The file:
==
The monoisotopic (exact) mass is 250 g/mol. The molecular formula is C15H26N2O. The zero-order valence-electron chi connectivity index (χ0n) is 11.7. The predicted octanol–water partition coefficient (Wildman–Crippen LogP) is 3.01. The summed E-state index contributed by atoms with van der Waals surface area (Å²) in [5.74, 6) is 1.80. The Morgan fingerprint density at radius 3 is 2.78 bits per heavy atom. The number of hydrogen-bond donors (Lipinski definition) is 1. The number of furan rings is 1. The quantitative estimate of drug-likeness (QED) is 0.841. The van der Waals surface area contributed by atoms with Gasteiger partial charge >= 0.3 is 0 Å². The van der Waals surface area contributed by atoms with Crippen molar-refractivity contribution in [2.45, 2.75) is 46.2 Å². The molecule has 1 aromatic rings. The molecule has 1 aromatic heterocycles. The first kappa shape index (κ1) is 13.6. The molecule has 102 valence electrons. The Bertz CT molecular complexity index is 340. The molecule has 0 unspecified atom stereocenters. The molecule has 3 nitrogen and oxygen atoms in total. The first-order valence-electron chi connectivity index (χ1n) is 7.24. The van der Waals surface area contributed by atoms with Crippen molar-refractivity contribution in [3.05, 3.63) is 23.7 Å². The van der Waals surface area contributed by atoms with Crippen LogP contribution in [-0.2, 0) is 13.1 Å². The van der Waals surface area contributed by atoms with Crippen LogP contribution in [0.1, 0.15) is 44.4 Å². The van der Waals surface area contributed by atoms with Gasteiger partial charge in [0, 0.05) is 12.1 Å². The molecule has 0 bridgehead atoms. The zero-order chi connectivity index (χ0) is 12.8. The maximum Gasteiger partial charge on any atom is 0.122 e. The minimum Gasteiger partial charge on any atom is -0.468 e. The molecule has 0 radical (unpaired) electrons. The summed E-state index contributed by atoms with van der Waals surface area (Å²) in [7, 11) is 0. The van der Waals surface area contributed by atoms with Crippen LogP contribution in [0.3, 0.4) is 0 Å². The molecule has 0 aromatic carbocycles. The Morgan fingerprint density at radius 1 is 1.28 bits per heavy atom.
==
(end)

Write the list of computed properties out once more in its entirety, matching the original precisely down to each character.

The monoisotopic (exact) mass is 250 g/mol. The molecular formula is C15H26N2O. The zero-order valence-electron chi connectivity index (χ0n) is 11.7. The predicted octanol–water partition coefficient (Wildman–Crippen LogP) is 3.01. The summed E-state index contributed by atoms with van der Waals surface area (Å²) in [5.74, 6) is 1.80. The Morgan fingerprint density at radius 3 is 2.78 bits per heavy atom. The number of hydrogen-bond donors (Lipinski definition) is 1. The number of furan rings is 1. The quantitative estimate of drug-likeness (QED) is 0.841. The van der Waals surface area contributed by atoms with Gasteiger partial charge >= 0.3 is 0 Å². The van der Waals surface area contributed by atoms with Crippen molar-refractivity contribution in [2.45, 2.75) is 46.2 Å². The molecule has 1 aromatic rings. The molecule has 1 aromatic heterocycles. The first kappa shape index (κ1) is 13.6. The molecule has 102 valence electrons. The Bertz CT molecular complexity index is 340. The molecule has 0 unspecified atom stereocenters. The molecule has 3 nitrogen and oxygen atoms in total. The first-order valence-electron chi connectivity index (χ1n) is 7.24. The van der Waals surface area contributed by atoms with Crippen molar-refractivity contribution in [3.05, 3.63) is 23.7 Å². The van der Waals surface area contributed by atoms with Crippen LogP contribution in [-0.2, 0) is 13.1 Å². The van der Waals surface area contributed by atoms with Crippen LogP contribution in [0.1, 0.15) is 44.4 Å². The van der Waals surface area contributed by atoms with Gasteiger partial charge in [0, 0.05) is 12.1 Å². The molecule has 0 bridgehead atoms. The zero-order chi connectivity index (χ0) is 12.8. The maximum Gasteiger partial charge on any atom is 0.122 e. The minimum Gasteiger partial charge on any atom is -0.468 e. The molecule has 0 radical (unpaired) electrons. The summed E-state index contributed by atoms with van der Waals surface area (Å²) in [7, 11) is 0. The van der Waals surface area contributed by atoms with Crippen LogP contribution in [0.3, 0.4) is 0 Å². The molecule has 0 aromatic carbocycles. The Morgan fingerprint density at radius 1 is 1.28 bits per heavy atom.